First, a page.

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The Boston Globe

Opinion

LAWRENCE HARMON

Move over, plover; the beach is for people

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Even in their heyday, menacing lines of Hells Angels astride their hogs couldn’t keep people from using Revere Beach. But nine mating pairs of piping plovers — each adult bird weighing about 2 ounces — are tougher customers. No one is allowed to cross into their territory.

Bumper stickers declaring “Piping Plover Tastes Like Chicken” reflect indifference about the fate of these tiny shorebirds, which appear on the threatened species list under both the state and federal Endangered Species Acts. Signs are cropping up in coastal communities in the South that depict a fist with middle finger raised and the message, “Hey! Audubon. Identify This Bird!” It’s not just nitwits, however, who are questioning the extent of the governmental protection efforts for the piping plover nests.

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It required a federal court ruling, $5 billion of public funding, and almost 30 years of ongoing engineering feats to restore Boston Harbor beaches to a state of swimmability. This week, a group of elected officials and civic activists — some of them veterans of the harbor cleanup — released the state Metropolitan Beaches Commission report on the progress and challenges at 15 Boston Harbor beaches. The commission is urging the state Department of Conservation and Recreation, which manages the beaches, to minimize the string and post fencing around plover nesting areas and find ways to redirect the birds to less popular sections of the beach. People want their beaches back.

Wildlife advocates argue that the plovers have nowhere else to go. But the people who flock to beaches in Winthrop and Revere aren’t exactly swimming in options, either. Revere Beach is a big draw for modest families who can’t afford summer cottages. For decades, they endured one of the dirtiest harbors in America. It’s clean now. But bathers face fines and possible arrest for coming too close to the nesting plovers. And the restrictions are likely to remain in place at least until July when the chicks are capable of taking flight.

The Massachusetts Audubon Society, which monitors the plovers under a state contract, said that information kiosks and beach educators will be on hand to explain the plover protection efforts later this summer. For now, however, the public makes due with a ratty DCR poster on the wall of a restroom near a large fenced-off area toward the northern end of Revere Beach. The poster plants the idea that anyone who disrupts a nest is inviting another round of egg laying that could drag out through August. It reads like a threat, not public education.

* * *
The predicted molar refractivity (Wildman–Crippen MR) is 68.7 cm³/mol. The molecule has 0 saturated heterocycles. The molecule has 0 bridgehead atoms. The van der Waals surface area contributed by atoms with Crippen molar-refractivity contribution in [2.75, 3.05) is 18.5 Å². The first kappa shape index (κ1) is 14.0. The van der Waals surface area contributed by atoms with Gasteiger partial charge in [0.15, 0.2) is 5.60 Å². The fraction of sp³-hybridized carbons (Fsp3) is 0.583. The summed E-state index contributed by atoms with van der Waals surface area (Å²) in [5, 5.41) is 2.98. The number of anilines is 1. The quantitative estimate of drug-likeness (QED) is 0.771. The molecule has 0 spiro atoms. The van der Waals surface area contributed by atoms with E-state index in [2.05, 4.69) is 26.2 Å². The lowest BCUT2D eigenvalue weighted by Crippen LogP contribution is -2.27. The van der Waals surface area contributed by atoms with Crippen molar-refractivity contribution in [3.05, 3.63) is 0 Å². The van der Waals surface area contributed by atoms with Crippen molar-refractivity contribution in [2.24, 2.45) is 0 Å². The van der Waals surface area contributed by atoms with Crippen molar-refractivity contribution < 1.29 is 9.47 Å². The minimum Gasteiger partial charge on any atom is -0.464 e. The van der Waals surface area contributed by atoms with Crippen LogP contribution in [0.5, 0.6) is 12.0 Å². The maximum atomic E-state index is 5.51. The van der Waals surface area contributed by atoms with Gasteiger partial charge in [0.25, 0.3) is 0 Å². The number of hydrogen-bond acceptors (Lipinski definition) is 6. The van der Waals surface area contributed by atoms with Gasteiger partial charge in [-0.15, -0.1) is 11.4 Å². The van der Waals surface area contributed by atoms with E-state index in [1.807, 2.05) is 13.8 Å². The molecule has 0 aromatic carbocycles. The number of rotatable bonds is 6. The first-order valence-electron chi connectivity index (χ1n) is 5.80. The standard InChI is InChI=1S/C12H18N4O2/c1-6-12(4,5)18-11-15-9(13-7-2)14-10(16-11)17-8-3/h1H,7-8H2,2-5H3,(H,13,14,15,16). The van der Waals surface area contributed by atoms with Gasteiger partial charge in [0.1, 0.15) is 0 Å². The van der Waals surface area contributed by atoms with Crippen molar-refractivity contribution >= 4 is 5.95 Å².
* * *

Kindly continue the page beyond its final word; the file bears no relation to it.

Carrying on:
Revere Beach is long, and most users will adjust to the closures. The situation is much worse for people a few miles south in Winthrop, where enormous stretches of the beach across from the “Five Sisters” breakers have been fenced off to protect just five pairs of plovers and some least terns. For beach lovers, it is cold comfort that Winthrop ranks among the highest producers of new piping plover chicks in the state.

A $17 million beach rehabilitation and sand nourishment project is underway next to the plover protection area on Winthrop Beach. But plovers could occupy that space, too. Bruce Berman, program director of Save the Harbor/Save the Bay, questions where it will end.

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“We’re making important investments in the harbor beaches, including Winthrop and Revere,” said Berman, whose nonprofit produced the Metropolitan Beaches Commission report. “It’s simply not acceptable if all we end up with is condos for plovers.”

Fish and Game commissioner Mary Griffin wants to restore a sense of balance to the beaches. She is seeking greater “management flexibility” from federal wildlife officials to expand recreational areas while providing adequate protection for the plovers. Griffin hopes to create a conservation plan with coastal communities that includes an “incidental take permit.” That’s wildlife speak for permission to use techniques, such as moving a nest, that could result in the unintended harm or death of an endangered bird.

Massachusetts has earned such flexibility. Protection measures here have resulted in the largest population of piping plovers on the East Coast — about 650 pairs. Now beach-goers deserve some consideration.

Boston Harbor beaches such as Revere and Winthrop need special attention. At great effort and expense, the harbor has been transformed from an open sewer during the 1980s to a well-managed resource today. People should be encouraged to enjoy these beaches with few intrusions. The most important number on Boston Harbor is bacteria-free beach days, not plover eggs.

Lawrence Harmon can be reached at harmon@globe.com.

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